Podocyte injury resulting from a loss of podocyte differentiation has been implicated in many kidney diseases such as Focal Segmental Glomerular Sclerosis (FSGS) and HIV Associated Nephropathy (HIVAN). FSGS and HIVAN are among the most prominent causes of end stage renal disease in the United States, especially in African Americans. It has been previously shown that Retinoic Acid (RA) induces podocyte differentiation via stimulation of cAMP/PKA/CREB pathway. However, the transcription factors mediating the effects of RA on podocyte differentiation markers are not known. Microarray gene expression studies in human podocytes treated with RA were done to identify genes highly regulated by RA. Computational analysis revealed a CREB-targeted gene called Krupper-Like Factor 15 (KLF15) was highly upregulated by RA in podocytes. KLF15 is not only kidney enriched, but has been previously shown to mediate adipocyte differentiation. First, it was confirmed that RA stimulated a significant increase in KLF15 mRNA and protein expression in conditionally immortalized mouse and human podocytes. This finding was replicated in cultured HIV infected podocytes as well as in glomeruli isolated from HIV transgenic mice. Furthermore, the over- expression of KLF15 stimulated the expression of synaptopodin (podocyte differentiation marker) in wild-type and HIV-infected murine podocytes. Additionally, Chromatin Immunoprecipitation studies revealed that KLF15 binds to the promoter region of nephrin and podocin (slit diaphragm proteins) in RA treated mouse podocytes. Although, KLF15-/- mice at baseline had only a two-fold increase in proteinuria with minimal podocyte injury, KLF15-/- mice treated with lipopolysaccharide (LPS), a murine model of podocyte injury, showed a significant increase in proteinuria and podocyte effacement as compared to LPS treated wild-type mice. Based on these findings, the hypothesis is that KLF15 is a key regulator of podocyte differentiation.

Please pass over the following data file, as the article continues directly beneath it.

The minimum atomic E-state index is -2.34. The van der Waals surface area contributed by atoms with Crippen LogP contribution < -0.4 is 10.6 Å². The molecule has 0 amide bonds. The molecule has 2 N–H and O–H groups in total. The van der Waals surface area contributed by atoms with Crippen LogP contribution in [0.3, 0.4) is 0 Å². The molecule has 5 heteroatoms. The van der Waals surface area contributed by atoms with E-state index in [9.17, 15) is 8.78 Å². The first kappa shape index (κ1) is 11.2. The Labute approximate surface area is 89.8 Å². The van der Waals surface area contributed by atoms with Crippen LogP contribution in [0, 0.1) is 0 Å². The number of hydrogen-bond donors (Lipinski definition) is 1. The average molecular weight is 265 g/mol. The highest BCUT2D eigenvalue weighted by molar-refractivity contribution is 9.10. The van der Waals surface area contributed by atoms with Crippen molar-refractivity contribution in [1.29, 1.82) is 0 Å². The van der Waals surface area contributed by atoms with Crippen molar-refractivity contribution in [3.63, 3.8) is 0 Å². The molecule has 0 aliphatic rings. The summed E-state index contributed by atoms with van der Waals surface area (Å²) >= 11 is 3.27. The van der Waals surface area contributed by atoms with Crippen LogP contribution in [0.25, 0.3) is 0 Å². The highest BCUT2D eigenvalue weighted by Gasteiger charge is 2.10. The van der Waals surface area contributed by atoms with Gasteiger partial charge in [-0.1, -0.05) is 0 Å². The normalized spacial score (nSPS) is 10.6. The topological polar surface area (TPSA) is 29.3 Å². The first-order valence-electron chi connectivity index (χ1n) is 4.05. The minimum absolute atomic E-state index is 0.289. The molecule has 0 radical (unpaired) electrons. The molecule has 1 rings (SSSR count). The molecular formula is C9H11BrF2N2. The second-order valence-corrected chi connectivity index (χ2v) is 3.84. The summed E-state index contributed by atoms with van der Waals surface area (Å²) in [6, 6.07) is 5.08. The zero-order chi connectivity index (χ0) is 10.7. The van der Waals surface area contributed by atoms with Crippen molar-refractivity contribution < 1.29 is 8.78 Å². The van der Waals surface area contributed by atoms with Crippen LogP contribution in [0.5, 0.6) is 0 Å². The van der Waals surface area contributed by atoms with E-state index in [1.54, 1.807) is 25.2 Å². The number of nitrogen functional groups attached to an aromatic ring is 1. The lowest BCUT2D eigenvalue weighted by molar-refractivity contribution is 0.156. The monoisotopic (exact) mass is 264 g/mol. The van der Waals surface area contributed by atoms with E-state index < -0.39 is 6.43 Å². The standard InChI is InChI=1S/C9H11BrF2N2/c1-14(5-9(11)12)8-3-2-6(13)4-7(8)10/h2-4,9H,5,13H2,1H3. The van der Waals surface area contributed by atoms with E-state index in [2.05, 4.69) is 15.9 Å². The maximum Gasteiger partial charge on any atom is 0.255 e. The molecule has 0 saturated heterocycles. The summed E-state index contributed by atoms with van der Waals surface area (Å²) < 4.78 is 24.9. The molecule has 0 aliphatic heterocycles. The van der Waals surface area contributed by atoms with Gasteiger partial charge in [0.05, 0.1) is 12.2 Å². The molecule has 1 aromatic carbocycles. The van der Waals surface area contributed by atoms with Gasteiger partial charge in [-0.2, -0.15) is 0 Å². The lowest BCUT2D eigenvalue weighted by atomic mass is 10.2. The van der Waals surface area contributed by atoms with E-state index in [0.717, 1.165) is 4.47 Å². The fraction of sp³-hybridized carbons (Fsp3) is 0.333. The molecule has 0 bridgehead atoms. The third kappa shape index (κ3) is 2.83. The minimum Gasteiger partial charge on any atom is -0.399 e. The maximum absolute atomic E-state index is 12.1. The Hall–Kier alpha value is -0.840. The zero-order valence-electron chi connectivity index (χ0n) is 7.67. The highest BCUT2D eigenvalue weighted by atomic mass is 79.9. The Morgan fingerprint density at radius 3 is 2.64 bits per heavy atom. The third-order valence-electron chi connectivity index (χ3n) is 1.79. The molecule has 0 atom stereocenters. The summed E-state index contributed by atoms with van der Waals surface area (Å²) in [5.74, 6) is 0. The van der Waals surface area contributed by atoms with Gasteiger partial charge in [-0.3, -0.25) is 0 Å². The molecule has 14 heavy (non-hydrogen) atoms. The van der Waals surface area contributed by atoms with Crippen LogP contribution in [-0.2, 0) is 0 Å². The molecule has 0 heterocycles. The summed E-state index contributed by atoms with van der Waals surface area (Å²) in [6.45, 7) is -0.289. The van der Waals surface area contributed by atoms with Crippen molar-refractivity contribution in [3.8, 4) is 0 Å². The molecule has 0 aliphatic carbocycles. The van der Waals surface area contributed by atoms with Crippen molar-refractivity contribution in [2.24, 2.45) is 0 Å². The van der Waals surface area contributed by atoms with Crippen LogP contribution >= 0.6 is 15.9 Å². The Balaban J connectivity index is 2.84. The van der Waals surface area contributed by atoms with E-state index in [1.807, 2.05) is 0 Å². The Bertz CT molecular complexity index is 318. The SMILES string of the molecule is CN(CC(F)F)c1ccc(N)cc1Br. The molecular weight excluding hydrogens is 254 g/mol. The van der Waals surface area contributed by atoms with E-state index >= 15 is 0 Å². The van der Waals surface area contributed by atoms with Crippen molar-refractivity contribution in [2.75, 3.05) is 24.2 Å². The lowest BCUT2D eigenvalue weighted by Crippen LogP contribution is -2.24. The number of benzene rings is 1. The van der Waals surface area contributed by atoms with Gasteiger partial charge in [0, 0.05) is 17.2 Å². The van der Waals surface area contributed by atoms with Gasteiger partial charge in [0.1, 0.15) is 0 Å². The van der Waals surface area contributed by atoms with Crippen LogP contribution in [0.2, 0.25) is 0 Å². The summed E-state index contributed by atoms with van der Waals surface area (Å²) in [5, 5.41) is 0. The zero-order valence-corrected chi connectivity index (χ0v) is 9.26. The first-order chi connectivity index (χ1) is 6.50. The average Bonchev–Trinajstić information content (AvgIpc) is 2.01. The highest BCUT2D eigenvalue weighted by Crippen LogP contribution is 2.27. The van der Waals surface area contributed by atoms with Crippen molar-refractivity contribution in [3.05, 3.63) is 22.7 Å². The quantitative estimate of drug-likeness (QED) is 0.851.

The first aim i s to determine the role of KLF15 in RA-mediated podocyte differentiation by treating KLF15 deficient cells with or without RA. These findings will be validated in vivo.
The second aim i s to characterize the role of KLF15 in diseased states. Initially, the expression of KLF15 in kidney biopsies of healthy donors will be compared to patients with FSGS and HIVAN. Next, the role of KLF15 will be characterized in murine models of HIVAN (transgenic murine model) and FSGS (Adriamycin induced nephropathy). Finally, the mechanism mediating the regulation of KLF15 in these diseased states will be determined. By identifying that KLF15 is an important transcriptional regulator of podocyte differentiation, new insight will be gained in kidney physiology and disease as well as further evidence will be provided for the use of Retinoic Acid in the treatment of glomerular disease.
FSGS and HIVAN are among the most prominent causes of end stage renal disease in the United States, especially in African Americans. By identifying that KLF15 is an important transcriptional regulator of podocyte differentiation, new insight will be gained in kidney physiology and disease as well as further evidence will be provided for the use of Retinoic Acid in the treatment of glomerular disease.
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